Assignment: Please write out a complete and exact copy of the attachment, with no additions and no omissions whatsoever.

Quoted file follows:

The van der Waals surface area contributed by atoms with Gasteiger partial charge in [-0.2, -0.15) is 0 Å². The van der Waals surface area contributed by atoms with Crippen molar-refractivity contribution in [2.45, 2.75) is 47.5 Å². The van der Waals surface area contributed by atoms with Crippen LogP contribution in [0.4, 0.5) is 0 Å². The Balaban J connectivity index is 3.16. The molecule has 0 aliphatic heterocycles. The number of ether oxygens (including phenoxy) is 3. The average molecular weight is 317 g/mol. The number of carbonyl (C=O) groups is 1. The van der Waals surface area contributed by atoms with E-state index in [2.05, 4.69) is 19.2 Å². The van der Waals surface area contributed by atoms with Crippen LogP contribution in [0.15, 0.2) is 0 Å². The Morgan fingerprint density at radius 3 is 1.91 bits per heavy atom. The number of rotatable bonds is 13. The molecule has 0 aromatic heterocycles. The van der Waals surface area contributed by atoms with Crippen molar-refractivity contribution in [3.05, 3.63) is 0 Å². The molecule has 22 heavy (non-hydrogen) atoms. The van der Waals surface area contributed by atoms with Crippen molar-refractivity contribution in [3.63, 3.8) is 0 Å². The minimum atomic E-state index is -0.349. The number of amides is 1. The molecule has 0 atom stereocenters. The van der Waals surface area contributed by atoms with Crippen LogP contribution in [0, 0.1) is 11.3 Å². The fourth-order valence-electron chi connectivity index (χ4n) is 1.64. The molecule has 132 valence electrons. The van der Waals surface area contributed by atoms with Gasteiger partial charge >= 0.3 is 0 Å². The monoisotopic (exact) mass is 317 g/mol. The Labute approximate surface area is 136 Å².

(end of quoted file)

The van der Waals surface area contributed by atoms with Gasteiger partial charge in [-0.2, -0.15) is 0 Å². The van der Waals surface area contributed by atoms with Crippen molar-refractivity contribution in [2.45, 2.75) is 47.5 Å². The van der Waals surface area contributed by atoms with Crippen LogP contribution in [0.4, 0.5) is 0 Å². The Balaban J connectivity index is 3.16. The molecule has 0 aliphatic heterocycles. The number of ether oxygens (including phenoxy) is 3. The average molecular weight is 317 g/mol. The number of carbonyl (C=O) groups is 1. The van der Waals surface area contributed by atoms with E-state index in [2.05, 4.69) is 19.2 Å². The van der Waals surface area contributed by atoms with Crippen LogP contribution in [0.15, 0.2) is 0 Å². The Morgan fingerprint density at radius 3 is 1.91 bits per heavy atom. The number of rotatable bonds is 13. The molecule has 0 aromatic heterocycles. The van der Waals surface area contributed by atoms with Crippen molar-refractivity contribution in [3.05, 3.63) is 0 Å². The molecule has 22 heavy (non-hydrogen) atoms. The van der Waals surface area contributed by atoms with Crippen molar-refractivity contribution in [3.63, 3.8) is 0 Å². The minimum atomic E-state index is -0.349. The number of amides is 1. The molecule has 0 atom stereocenters. The van der Waals surface area contributed by atoms with Crippen LogP contribution in [0, 0.1) is 11.3 Å². The fourth-order valence-electron chi connectivity index (χ4n) is 1.64. The molecule has 132 valence electrons. The van der Waals surface area contributed by atoms with Gasteiger partial charge >= 0.3 is 0 Å². The monoisotopic (exact) mass is 317 g/mol. The Labute approximate surface area is 136 Å².